The Stratos 50 looks good.
The Farpoint 55 looks horrible and a waste of money.
What you want to look in a good backpack for high load is a nice cushioned shoulder strap and a waist band.
The ATMOS AG looks even better than the Stratos but it's more expensive.
The EXOS is another option that's a bit cheaper but doesn't look that inferior to the ATMOS (still more expensive than the STRATOS).
The best option is for you to go to a physical store and try the backpack to see how well it adjusts to your body and how well cushioned the areas that will stay constantly in contact with your body are (mainly shoulders, back and waist).
Also, consider well how big of a backpack you really need.
50L is really big and it won't be easy to carry it around with you all the time. And I think most airlines will make you check-in a bag that big.
Thailand Genera rant about:
>Best cuisine in the world
>Joining the Yakuza
i've never left the country before, but in july i'm going to greece for 20 days or so. i'll be staying with a friend. any tips or advice? my total budget is ~$2300
is your friend a native greek and/or is your friend as inexperienced in life as you
in any case, don't blow all your money in a few days. i imagine half of that will be used for a plane ticket.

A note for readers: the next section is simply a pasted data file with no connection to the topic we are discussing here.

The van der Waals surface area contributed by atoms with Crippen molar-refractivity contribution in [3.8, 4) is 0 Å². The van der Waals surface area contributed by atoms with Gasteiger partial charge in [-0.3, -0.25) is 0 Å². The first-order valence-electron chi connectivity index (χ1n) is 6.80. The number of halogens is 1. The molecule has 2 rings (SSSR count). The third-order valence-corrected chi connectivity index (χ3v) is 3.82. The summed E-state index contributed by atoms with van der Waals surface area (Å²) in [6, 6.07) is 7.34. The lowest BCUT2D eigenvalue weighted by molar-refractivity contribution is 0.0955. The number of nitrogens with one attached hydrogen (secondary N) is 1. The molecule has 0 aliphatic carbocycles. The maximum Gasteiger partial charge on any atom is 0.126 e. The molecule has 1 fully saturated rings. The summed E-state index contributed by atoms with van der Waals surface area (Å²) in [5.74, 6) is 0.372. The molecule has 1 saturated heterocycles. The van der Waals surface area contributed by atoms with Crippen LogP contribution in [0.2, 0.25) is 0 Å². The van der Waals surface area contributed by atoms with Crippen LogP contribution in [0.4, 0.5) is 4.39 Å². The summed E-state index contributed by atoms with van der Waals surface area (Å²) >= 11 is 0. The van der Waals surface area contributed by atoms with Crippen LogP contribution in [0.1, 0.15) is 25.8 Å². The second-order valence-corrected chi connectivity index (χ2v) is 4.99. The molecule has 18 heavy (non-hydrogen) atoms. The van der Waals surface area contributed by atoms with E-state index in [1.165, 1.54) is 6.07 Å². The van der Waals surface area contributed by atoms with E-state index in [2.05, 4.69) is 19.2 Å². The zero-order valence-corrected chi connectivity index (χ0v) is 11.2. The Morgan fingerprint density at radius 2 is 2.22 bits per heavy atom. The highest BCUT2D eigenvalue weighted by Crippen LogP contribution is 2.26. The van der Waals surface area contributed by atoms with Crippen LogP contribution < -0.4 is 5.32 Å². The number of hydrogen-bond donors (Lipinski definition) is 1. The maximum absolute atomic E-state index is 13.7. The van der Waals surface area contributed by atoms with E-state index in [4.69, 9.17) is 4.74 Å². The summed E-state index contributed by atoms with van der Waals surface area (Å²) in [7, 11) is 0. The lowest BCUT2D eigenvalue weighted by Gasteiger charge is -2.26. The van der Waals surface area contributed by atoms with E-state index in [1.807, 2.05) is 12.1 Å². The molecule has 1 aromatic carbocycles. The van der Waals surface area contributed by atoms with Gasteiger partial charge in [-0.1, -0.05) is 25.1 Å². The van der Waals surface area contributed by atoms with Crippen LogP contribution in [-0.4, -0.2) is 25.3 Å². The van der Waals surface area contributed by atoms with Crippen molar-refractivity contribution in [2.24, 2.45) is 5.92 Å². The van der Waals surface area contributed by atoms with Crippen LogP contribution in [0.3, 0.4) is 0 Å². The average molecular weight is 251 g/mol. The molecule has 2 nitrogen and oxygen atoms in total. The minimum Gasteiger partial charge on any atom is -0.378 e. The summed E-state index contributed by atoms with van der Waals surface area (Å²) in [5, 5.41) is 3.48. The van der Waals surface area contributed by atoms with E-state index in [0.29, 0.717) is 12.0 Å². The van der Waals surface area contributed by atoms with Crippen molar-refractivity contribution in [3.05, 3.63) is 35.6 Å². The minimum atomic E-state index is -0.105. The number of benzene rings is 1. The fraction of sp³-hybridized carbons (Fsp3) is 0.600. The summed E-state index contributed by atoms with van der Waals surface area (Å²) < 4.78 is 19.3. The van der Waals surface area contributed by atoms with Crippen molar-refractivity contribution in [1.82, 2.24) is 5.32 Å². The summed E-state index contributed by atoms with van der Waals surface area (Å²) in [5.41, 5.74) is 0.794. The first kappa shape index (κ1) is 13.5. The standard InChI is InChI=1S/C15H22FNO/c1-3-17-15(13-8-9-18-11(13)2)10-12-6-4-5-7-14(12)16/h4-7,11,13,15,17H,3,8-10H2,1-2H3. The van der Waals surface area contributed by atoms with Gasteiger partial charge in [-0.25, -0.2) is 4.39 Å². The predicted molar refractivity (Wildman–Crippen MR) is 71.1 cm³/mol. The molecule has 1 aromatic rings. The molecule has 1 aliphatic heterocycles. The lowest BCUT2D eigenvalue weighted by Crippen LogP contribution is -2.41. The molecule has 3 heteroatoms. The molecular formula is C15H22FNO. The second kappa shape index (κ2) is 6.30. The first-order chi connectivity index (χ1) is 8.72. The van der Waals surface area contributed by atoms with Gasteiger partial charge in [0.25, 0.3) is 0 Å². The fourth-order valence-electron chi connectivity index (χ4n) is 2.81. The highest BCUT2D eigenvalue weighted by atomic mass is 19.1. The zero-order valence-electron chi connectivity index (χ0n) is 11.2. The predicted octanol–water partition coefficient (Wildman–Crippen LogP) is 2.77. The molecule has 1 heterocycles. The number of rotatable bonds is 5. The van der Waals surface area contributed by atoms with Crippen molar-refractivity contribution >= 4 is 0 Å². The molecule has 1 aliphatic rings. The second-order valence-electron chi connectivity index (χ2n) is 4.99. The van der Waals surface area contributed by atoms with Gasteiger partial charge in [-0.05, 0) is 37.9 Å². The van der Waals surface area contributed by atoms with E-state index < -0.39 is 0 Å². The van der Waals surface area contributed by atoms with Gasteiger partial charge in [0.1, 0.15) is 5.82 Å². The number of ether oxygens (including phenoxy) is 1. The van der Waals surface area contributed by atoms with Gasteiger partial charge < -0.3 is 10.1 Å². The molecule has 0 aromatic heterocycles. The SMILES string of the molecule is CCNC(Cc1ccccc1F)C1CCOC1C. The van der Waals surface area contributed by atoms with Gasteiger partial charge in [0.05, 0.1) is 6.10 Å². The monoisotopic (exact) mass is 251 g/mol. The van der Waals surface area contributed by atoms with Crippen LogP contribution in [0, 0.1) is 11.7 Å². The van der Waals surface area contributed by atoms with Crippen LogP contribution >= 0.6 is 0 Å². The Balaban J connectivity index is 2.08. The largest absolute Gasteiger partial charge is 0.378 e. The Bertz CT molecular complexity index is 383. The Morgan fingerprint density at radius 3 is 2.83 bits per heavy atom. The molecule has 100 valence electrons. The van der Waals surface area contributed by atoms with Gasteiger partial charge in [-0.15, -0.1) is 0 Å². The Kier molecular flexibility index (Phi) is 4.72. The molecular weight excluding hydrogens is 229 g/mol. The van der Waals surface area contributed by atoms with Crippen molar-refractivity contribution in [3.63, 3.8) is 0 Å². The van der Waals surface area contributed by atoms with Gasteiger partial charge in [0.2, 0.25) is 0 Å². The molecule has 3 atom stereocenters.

Hey, everyone! I would like to know your view on visiting impoverished areas or Slum Tourism.
My gf and I are planning a trip that we want to take next year. Basically we just want to get on a train and go around the US. Head northeast, see the big cities, go out west for the mountains, head towards the coast, and all that. Thing is, neither of us have ever done anything like this so I've got no clue what sort of things to look out for or how to plan properly. Any general advice would be appreciated!
We'd be leaving from the Dallas/Fort Worth area of TX if it's of any help.
if it was me I would look into more historical train rides (Colorado has a bunch as well as the east and west coast and just drive rental cars between destinations though they are pricy it will save you time because riding a train takes time....